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United States v. Head

United States District Court, Ninth Circuit

October 18, 2013

CHARLES HEAD, et al., Defendants.


KIMBERLY J. MUELLER, District Judge.

Defendant Charles Head moves to sever trial of his case from that of two codefendants. (ECF 359.) For the reasons provided below, the court DENIES defendant's motion.

In this case, defendant is indicted on four counts: one count of conspiracy to commit mail fraud under 18 U.S.C. § 1349 and three counts of mail fraud under 18 U.S.C. § 1341. The indictment arises from allegations of mortgage fraud; defendant previously has been found guilty of one count of conspiracy and three counts of mail fraud in trial of a related case. ( See United States v. Head, et al., Case No. 2:08-CR-0093 KJM, ECF 773.) In the instant case, defendant is set to be tried with codefendants Benjamin Budoff and Domonic McCarns, who have not previously been tried. Defendant asserts that his codefendants' motions in limine reveal "they intend to present as a major part of their defense that Charles Head is guilty of the crimes charged against him, but they did not know of or participate in any criminal wrongdoing." (ECF 359 at 2.)

Federal Rule of Criminal Procedure 14 provides in relevant part: "If the joinder of... defendants in an indictment... appears to prejudice a defendant or the government, the court may... sever the defendants' trials, or provide any other relief that justice requires." Rule 14 "does not require severance even if prejudice is shown; rather, it leaves the tailoring of the relief to be granted, if any, to the district court's sound discretion." Zafiro v. United States, 506 U.S. 534, 538-39 (1993). Limiting instructions are often sufficient to cure any risk of prejudice. Id. at 540 (upholding denial of severance in part because trial court instructed jury that government had burden to prove beyond reasonable doubt that each defendant was guilty and that jury must determine each individual's guilt by his or her own conduct); see also United States v. Fernandez, 388 F.3d 1199, 1243 (9th Cir. 2004), modified, 425 F.3d 1248 (9th Cir. 2005) ("Throughout the trial, the district court instructed the jury that it must consider the evidence against each defendant and evaluate each defendant's guilt separately...."). Moreover, there is a preference for joint trials of defendants who are indicted together because joint trials "promote efficiency and serve the interests of justice by avoiding the scandal and inequity of inconsistent verdicts.'" Zafiro, 560 U.S. at 537 (internal quotations and citations omitted).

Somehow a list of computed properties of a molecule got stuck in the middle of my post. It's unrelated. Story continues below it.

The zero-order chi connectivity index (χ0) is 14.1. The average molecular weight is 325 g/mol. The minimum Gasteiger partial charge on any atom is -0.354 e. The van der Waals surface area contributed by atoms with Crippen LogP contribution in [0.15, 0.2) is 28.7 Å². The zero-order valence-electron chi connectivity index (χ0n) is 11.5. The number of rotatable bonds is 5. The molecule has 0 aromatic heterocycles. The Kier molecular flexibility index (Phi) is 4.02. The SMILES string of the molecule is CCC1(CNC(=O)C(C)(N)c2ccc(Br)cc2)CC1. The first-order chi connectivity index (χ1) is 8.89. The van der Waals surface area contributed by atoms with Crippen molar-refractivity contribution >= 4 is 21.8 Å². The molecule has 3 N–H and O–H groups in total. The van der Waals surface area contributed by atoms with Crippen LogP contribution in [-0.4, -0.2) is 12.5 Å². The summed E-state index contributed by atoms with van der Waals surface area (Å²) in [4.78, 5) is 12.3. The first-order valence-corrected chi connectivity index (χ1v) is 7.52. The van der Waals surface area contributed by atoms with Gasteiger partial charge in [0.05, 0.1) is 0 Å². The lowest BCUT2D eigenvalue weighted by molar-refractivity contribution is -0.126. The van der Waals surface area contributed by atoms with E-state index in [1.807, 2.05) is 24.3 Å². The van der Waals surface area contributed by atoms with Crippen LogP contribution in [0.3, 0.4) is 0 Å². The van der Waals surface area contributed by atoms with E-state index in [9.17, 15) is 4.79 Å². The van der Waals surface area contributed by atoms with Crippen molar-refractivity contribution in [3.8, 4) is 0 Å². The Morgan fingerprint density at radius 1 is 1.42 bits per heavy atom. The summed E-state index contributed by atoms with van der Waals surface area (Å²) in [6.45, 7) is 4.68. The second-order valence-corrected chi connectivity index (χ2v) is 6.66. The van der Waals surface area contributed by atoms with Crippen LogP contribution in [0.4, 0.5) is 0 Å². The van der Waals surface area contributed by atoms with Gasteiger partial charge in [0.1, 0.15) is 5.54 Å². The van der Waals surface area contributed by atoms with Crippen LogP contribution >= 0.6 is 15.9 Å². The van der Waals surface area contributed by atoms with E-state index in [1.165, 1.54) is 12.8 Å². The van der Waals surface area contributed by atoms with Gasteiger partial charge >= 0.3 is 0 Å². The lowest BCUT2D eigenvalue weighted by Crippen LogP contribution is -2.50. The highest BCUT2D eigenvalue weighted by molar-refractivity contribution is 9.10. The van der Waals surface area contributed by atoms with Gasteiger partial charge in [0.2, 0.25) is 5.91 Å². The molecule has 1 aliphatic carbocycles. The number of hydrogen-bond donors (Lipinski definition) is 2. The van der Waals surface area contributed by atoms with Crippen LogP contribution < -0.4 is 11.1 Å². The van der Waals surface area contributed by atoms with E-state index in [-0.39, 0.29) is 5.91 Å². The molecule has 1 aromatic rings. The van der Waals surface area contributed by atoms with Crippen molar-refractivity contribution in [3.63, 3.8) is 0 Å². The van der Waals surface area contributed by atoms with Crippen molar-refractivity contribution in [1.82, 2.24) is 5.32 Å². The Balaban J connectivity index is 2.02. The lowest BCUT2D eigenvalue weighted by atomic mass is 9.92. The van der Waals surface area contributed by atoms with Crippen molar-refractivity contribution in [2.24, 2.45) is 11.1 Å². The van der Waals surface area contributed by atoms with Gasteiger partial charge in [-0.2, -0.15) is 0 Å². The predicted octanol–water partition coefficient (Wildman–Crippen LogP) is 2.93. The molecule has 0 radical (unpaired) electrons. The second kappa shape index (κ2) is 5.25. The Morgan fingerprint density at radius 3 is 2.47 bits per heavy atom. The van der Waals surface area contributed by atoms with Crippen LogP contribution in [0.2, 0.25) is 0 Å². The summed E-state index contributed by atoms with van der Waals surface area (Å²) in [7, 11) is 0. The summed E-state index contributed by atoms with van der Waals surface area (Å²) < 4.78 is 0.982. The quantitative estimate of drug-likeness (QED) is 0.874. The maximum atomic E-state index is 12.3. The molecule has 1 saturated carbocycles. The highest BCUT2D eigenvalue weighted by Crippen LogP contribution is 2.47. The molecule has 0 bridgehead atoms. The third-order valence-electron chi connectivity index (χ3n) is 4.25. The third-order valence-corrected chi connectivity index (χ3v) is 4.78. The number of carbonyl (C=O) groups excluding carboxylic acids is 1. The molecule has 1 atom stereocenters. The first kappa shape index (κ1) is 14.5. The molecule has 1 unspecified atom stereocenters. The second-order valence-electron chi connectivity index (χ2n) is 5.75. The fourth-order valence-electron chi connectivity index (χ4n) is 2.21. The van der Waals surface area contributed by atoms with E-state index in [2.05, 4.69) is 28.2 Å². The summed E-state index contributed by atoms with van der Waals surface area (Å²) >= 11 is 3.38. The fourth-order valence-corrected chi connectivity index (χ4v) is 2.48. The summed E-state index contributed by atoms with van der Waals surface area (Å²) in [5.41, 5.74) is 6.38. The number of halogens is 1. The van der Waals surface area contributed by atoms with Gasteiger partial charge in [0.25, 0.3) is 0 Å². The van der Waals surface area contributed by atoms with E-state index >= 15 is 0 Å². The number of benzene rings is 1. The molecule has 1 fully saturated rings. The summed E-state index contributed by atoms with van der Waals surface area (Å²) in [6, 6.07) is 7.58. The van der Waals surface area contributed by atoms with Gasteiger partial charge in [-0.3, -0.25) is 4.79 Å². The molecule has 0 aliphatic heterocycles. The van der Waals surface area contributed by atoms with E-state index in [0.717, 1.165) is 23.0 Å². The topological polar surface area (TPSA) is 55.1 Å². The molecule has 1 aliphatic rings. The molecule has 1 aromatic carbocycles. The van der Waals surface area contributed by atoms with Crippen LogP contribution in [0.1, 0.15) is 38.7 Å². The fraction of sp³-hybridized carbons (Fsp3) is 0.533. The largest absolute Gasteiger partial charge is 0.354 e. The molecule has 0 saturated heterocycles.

Accordingly, a court should sever "only if there is a serious risk that a joint trial would compromise a specific trial right of one of the defendants, or prevent the jury from making a reliable judgment about guilt or innocence." Zafiro, 560 U.S. at 539. Antagonism between defenses or one defendant's intent to exculpate himself by inculpating a codefendant is insufficient to require severance. United States v. Throckmorton, 87 F.3d 1069, 1072 (9th Cir. 1996). To obtain severance on the grounds of competing defenses, a defendant must show that "the core of the co-defendant's defense is so irreconcilable with the core of his own defense that the acceptance of the co-defendant's theory by the jury precludes acquittal of the defendant." United States v. Johnson, 297 F.3d 845, 858 (9th Cir. 2002).

The court finds that any prejudice defendant may suffer from a joint trial with the codefendants is not sufficient to require severance. Two elements necessary for conviction under section 1341 are that (1) a defendant knowingly participated in a scheme to defraud and (2) he acted with the intent to defraud. 9th Cir. Model Jury Instruction 8.121. Assuming Budoff's and McCarns's defenses at trial will include the defense that they "knew only what [defendant] told them and relied on that information in good faith with whom they dealt and had no intent to defraud anyone" (ECF 359 at 5), this defense is not so irreconcilable with defendant's apparent defense of innocence that it precludes defendant's acquittal. See Johnson, 297 F.3d at 858. To avoid prejudice during trial, the court will exercise its discretion to use limiting instructions as a remedy. See Zafiro, 506 U.S. at 538-39. Limiting instructions, which juries are presumed to follow, id. at 540, will remind the jury as needed of its duty to consider whether each separate defendant exhibited knowledge of the scheme and intent to defraud by his own conduct. Even if the jury ultimately accepts that Budoff and McCarns had no knowledge of fraud or intent to defraud because each relied on defendant's statements in good faith, it will also be free to conclude that defendant's statements and conduct do not demonstrate he had an intent to defraud.

At hearing on this motion, counsel for codefendant McCarns renewed his motion to sever without making any new argument. ( See ECF 288.) This renewed motion too is denied for the reasons stated above.


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